Three thoughts on the Utah Jazz’s 103-100 win over the Milwaukee Bucks from Salt Lake Tribune Jazz beat writer Andy Larsen.
1. 2.3 seconds of the best that basketball has to offer
The game was tied at 100, and it was Milwaukee ball. The Bucks had a chance to win the game.
But Rudy Gobert watches a lot of basketball, including games in which the Eastern Conference’s best team plays. So he knew what was coming.
“Every time I’ve watched them play, they run that play,” Gobert said. “To me, there was two options, either Kyle was going to come off Brook, then Kyle was going to screen me and they’d pass to Brook, or Middleton was going to curl to the corner. I saw him go, and I saw Royce was hit by the screen, so I had to go.”
The arm of Gobert dissuaded Middleton from taking the shot mid-air. He traveled, giving the Jazz the ball with 1.3 seconds left. It was a game-changing play.
With a timeout to spare, the Jazz knew what play they wanted to run: it was one they had finished their shootaround with. But knowing how the Bucks were guarding them, Bojan Bogdanovic wanted to edit the play to get him open in the corner, rather than Mike Conley. Bogdanovic suggested that Conley go to the corner on the opposite side, but Conley thought he should stay at midcourt, to give Bogey more space and to be an emergency inbound option.
From there, Bogdanovic had a read to make: “I have an option to run to the high quadrant and have a shot or slip to the corner,” he said. The play also features interior options for Donovan Mitchell to catch a lob pass at the rim, or Gobert to flash inside and have a good look, but the Jazz didn’t need those: Bogdanovic was open in the corner. Ingles found him, and the Jazz’s best perimeter shooter knocked it down. With Khris Middleton top-locking Bogdanovic, it was a simple cut to the corner that got him open with the rest of the chaos of the play.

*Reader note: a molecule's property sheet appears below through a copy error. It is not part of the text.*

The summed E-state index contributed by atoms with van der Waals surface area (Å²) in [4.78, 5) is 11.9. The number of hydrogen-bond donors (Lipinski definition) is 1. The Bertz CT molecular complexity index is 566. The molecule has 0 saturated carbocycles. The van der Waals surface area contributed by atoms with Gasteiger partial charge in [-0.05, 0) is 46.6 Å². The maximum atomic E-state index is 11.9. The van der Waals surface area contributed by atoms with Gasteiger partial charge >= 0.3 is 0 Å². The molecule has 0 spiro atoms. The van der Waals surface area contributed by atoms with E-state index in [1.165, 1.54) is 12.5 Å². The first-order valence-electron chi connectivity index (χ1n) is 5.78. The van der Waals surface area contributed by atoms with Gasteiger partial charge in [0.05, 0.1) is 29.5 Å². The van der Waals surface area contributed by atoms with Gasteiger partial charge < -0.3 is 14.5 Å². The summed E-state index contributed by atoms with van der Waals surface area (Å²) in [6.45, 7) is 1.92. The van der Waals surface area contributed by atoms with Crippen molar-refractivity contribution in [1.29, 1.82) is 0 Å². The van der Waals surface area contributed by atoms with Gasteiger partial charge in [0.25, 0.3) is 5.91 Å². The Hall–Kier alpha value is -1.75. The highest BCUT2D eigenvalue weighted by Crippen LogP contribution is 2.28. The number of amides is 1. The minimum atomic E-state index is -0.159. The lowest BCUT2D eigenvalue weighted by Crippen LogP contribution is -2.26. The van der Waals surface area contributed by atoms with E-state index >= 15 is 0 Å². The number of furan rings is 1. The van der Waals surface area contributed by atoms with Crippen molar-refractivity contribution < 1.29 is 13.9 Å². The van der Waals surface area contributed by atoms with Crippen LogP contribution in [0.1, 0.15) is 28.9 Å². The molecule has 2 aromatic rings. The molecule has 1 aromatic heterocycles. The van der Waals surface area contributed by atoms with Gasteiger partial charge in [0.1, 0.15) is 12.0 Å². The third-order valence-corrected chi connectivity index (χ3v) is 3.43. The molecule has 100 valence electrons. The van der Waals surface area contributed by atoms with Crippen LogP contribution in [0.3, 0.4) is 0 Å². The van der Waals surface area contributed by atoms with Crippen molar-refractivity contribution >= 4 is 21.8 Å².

Those 2.3 seconds are everything that basketball can be. At the simplest level, we saw the best defensive player in the NBA making a play, and a terrific shooter hitting a game winning shot. But to put those players in position to do what they do best took preparation: Gobert’s hours of watching film, the play being practiced the morning before the game, and the years of experience of Bogdanovic and Conley to know how the Bucks would react in that situation.
All that work created one moment of sheer elation, for 20,000 people in the arena and the hundreds of thousands of other Jazz fans watching on TV. Basketball is brilliant.
2. The Jazz played really terrific defense tonight
Yes, there was that quarter where the Jazz allowed the Bucks to score 39 points. But even taking that into account, the Jazz allowed a team which came into the game with a league-leading offense to score only 93.5 points per 100 possessions. They average 112 points per 100.
How? Well, for long stretches of the game, they frustrated Giannis Antetokounmpo to a frankly ridiculous degree. The reigning MVP had two points on 0-7 shooting in the first half, and was a game-low -17 when he was out on the court. That he turned it around in the second half and scored 28 is a wildly impressive accomplishment, but that the Jazz only allowed 35 points in the first half ended up being enough to win the game.